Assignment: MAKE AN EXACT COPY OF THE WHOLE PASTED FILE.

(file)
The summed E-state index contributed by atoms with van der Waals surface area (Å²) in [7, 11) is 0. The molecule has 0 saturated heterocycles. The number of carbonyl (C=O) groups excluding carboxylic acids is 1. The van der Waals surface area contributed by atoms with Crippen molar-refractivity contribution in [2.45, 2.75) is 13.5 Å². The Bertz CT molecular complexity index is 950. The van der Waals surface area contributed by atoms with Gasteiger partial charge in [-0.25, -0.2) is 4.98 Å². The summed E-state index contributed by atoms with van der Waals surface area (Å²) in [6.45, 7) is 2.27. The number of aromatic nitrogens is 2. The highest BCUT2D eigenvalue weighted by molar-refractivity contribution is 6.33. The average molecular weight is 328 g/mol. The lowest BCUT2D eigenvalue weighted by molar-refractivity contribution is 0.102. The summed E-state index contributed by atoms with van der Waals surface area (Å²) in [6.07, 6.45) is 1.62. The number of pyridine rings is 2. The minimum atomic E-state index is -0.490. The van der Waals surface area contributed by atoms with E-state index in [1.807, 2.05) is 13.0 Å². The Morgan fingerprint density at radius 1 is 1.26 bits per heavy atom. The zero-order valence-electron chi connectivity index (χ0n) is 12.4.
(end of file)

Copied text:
The summed E-state index contributed by atoms with van der Waals surface area (Å²) in [7, 11) is 0. The molecule has 0 saturated heterocycles. The number of carbonyl (C=O) groups excluding carboxylic acids is 1. The van der Waals surface area contributed by atoms with Crippen molar-refractivity contribution in [2.45, 2.75) is 13.5 Å². The Bertz CT molecular complexity index is 950. The van der Waals surface area contributed by atoms with Gasteiger partial charge in [-0.25, -0.2) is 4.98 Å². The summed E-state index contributed by atoms with van der Waals surface area (Å²) in [6.45, 7) is 2.27. The number of aromatic nitrogens is 2. The highest BCUT2D eigenvalue weighted by molar-refractivity contribution is 6.33. The average molecular weight is 328 g/mol. The lowest BCUT2D eigenvalue weighted by molar-refractivity contribution is 0.102. The summed E-state index contributed by atoms with van der Waals surface area (Å²) in [6.07, 6.45) is 1.62. The number of pyridine rings is 2. The minimum atomic E-state index is -0.490. The van der Waals surface area contributed by atoms with E-state index in [1.807, 2.05) is 13.0 Å². The Morgan fingerprint density at radius 1 is 1.26 bits per heavy atom. The zero-order valence-electron chi connectivity index (χ0n) is 12.4.